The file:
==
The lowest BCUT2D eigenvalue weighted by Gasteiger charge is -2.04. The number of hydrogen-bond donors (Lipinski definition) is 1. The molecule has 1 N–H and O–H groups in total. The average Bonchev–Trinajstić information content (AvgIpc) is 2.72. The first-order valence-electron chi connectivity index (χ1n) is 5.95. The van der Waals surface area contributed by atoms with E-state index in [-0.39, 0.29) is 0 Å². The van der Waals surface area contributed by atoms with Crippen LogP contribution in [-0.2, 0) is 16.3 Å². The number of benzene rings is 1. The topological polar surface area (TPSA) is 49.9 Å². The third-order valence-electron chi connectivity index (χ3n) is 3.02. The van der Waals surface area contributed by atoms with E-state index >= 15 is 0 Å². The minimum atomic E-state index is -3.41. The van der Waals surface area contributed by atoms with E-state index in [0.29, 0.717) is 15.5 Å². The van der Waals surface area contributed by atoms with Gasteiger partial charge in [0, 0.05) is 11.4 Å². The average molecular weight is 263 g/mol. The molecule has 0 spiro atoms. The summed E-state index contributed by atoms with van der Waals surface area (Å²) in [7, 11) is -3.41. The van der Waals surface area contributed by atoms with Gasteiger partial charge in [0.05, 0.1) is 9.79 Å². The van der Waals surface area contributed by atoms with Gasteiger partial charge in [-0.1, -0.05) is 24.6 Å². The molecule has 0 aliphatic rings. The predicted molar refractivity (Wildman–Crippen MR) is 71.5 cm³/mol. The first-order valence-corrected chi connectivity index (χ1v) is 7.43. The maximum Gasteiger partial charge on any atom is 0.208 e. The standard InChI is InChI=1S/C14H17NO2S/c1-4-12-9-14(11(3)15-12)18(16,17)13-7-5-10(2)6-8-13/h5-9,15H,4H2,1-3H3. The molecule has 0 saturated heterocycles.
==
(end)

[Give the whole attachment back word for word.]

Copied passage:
The lowest BCUT2D eigenvalue weighted by Gasteiger charge is -2.04. The number of hydrogen-bond donors (Lipinski definition) is 1. The molecule has 1 N–H and O–H groups in total. The average Bonchev–Trinajstić information content (AvgIpc) is 2.72. The first-order valence-electron chi connectivity index (χ1n) is 5.95. The van der Waals surface area contributed by atoms with E-state index in [-0.39, 0.29) is 0 Å². The van der Waals surface area contributed by atoms with Crippen LogP contribution in [-0.2, 0) is 16.3 Å². The number of benzene rings is 1. The topological polar surface area (TPSA) is 49.9 Å². The third-order valence-electron chi connectivity index (χ3n) is 3.02. The van der Waals surface area contributed by atoms with E-state index >= 15 is 0 Å². The minimum atomic E-state index is -3.41. The van der Waals surface area contributed by atoms with E-state index in [0.29, 0.717) is 15.5 Å². The van der Waals surface area contributed by atoms with Gasteiger partial charge in [0, 0.05) is 11.4 Å². The average molecular weight is 263 g/mol. The molecule has 0 spiro atoms. The summed E-state index contributed by atoms with van der Waals surface area (Å²) in [7, 11) is -3.41. The van der Waals surface area contributed by atoms with Gasteiger partial charge in [0.05, 0.1) is 9.79 Å². The van der Waals surface area contributed by atoms with Gasteiger partial charge in [-0.1, -0.05) is 24.6 Å². The molecule has 0 aliphatic rings. The predicted molar refractivity (Wildman–Crippen MR) is 71.5 cm³/mol. The first-order valence-corrected chi connectivity index (χ1v) is 7.43. The maximum Gasteiger partial charge on any atom is 0.208 e. The standard InChI is InChI=1S/C14H17NO2S/c1-4-12-9-14(11(3)15-12)18(16,17)13-7-5-10(2)6-8-13/h5-9,15H,4H2,1-3H3. The molecule has 0 saturated heterocycles.